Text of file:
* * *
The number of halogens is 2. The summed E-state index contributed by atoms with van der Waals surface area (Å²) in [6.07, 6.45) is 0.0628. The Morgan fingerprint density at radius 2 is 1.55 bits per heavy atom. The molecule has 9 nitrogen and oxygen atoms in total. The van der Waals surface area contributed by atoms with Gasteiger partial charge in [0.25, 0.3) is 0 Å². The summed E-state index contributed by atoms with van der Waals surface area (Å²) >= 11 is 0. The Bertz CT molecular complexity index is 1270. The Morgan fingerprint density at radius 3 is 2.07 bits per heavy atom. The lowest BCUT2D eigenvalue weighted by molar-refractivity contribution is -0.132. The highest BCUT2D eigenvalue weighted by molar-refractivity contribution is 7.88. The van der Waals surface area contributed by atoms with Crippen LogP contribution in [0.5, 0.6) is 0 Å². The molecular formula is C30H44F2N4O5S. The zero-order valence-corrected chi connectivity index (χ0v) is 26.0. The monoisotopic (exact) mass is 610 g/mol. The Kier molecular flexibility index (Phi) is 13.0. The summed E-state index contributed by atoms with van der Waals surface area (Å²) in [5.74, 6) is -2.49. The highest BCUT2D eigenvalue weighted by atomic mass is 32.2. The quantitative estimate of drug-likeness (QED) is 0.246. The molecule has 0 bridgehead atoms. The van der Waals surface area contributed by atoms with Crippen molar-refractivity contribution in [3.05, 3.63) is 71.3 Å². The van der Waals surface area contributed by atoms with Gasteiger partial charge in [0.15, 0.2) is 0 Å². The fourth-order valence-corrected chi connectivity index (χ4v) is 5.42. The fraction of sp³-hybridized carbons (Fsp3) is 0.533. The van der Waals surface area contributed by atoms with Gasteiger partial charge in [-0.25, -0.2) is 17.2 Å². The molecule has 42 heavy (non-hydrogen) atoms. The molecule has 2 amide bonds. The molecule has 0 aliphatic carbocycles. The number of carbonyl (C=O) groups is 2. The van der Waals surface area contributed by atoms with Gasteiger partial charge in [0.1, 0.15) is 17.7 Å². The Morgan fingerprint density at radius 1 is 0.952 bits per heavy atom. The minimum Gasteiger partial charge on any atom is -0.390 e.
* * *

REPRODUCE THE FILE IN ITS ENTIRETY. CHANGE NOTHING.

The number of halogens is 2. The summed E-state index contributed by atoms with van der Waals surface area (Å²) in [6.07, 6.45) is 0.0628. The Morgan fingerprint density at radius 2 is 1.55 bits per heavy atom. The molecule has 9 nitrogen and oxygen atoms in total. The van der Waals surface area contributed by atoms with Gasteiger partial charge in [0.25, 0.3) is 0 Å². The summed E-state index contributed by atoms with van der Waals surface area (Å²) >= 11 is 0. The Bertz CT molecular complexity index is 1270. The Morgan fingerprint density at radius 3 is 2.07 bits per heavy atom. The lowest BCUT2D eigenvalue weighted by molar-refractivity contribution is -0.132. The highest BCUT2D eigenvalue weighted by molar-refractivity contribution is 7.88. The van der Waals surface area contributed by atoms with Crippen LogP contribution in [0.5, 0.6) is 0 Å². The molecular formula is C30H44F2N4O5S. The zero-order valence-corrected chi connectivity index (χ0v) is 26.0. The monoisotopic (exact) mass is 610 g/mol. The Kier molecular flexibility index (Phi) is 13.0. The summed E-state index contributed by atoms with van der Waals surface area (Å²) in [5.74, 6) is -2.49. The highest BCUT2D eigenvalue weighted by atomic mass is 32.2. The quantitative estimate of drug-likeness (QED) is 0.246. The molecule has 0 bridgehead atoms. The van der Waals surface area contributed by atoms with Crippen molar-refractivity contribution in [3.05, 3.63) is 71.3 Å². The van der Waals surface area contributed by atoms with Gasteiger partial charge in [0.15, 0.2) is 0 Å². The fourth-order valence-corrected chi connectivity index (χ4v) is 5.42. The fraction of sp³-hybridized carbons (Fsp3) is 0.533. The van der Waals surface area contributed by atoms with Gasteiger partial charge in [-0.25, -0.2) is 17.2 Å². The molecule has 42 heavy (non-hydrogen) atoms. The molecule has 2 amide bonds. The molecule has 0 aliphatic carbocycles. The number of carbonyl (C=O) groups is 2. The van der Waals surface area contributed by atoms with Gasteiger partial charge in [0.1, 0.15) is 17.7 Å². The Morgan fingerprint density at radius 1 is 0.952 bits per heavy atom. The minimum Gasteiger partial charge on any atom is -0.390 e.